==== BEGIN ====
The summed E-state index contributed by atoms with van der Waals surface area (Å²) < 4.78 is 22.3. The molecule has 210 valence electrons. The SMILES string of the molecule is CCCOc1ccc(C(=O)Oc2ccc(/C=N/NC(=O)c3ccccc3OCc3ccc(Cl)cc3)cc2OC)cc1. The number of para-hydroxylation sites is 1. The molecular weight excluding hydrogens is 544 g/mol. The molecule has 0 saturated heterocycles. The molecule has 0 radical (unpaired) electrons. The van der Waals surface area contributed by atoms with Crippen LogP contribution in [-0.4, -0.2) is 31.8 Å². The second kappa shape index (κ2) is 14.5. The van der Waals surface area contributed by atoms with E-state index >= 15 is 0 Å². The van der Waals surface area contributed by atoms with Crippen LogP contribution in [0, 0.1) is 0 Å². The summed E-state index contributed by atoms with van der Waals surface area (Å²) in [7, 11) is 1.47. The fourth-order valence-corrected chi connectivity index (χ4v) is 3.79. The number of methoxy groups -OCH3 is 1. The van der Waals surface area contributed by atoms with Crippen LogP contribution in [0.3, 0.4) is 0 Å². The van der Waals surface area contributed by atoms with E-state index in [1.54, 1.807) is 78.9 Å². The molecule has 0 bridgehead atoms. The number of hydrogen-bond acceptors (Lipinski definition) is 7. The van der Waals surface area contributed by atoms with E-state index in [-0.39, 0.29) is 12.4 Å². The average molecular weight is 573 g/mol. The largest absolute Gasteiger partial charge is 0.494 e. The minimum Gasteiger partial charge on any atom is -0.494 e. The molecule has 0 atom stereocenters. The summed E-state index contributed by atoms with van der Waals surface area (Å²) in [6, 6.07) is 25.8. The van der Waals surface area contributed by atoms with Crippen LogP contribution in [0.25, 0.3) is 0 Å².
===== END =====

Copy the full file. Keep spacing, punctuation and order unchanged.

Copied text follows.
The summed E-state index contributed by atoms with van der Waals surface area (Å²) < 4.78 is 22.3. The molecule has 210 valence electrons. The SMILES string of the molecule is CCCOc1ccc(C(=O)Oc2ccc(/C=N/NC(=O)c3ccccc3OCc3ccc(Cl)cc3)cc2OC)cc1. The number of para-hydroxylation sites is 1. The molecular weight excluding hydrogens is 544 g/mol. The molecule has 0 saturated heterocycles. The molecule has 0 radical (unpaired) electrons. The van der Waals surface area contributed by atoms with Crippen LogP contribution in [-0.4, -0.2) is 31.8 Å². The second kappa shape index (κ2) is 14.5. The van der Waals surface area contributed by atoms with E-state index >= 15 is 0 Å². The van der Waals surface area contributed by atoms with Crippen LogP contribution in [0, 0.1) is 0 Å². The summed E-state index contributed by atoms with van der Waals surface area (Å²) in [7, 11) is 1.47. The fourth-order valence-corrected chi connectivity index (χ4v) is 3.79. The number of methoxy groups -OCH3 is 1. The van der Waals surface area contributed by atoms with Crippen LogP contribution in [0.3, 0.4) is 0 Å². The van der Waals surface area contributed by atoms with E-state index in [1.54, 1.807) is 78.9 Å². The molecule has 0 bridgehead atoms. The number of hydrogen-bond acceptors (Lipinski definition) is 7. The van der Waals surface area contributed by atoms with E-state index in [-0.39, 0.29) is 12.4 Å². The average molecular weight is 573 g/mol. The largest absolute Gasteiger partial charge is 0.494 e. The minimum Gasteiger partial charge on any atom is -0.494 e. The molecule has 0 atom stereocenters. The summed E-state index contributed by atoms with van der Waals surface area (Å²) in [6, 6.07) is 25.8. The van der Waals surface area contributed by atoms with Crippen LogP contribution in [0.25, 0.3) is 0 Å².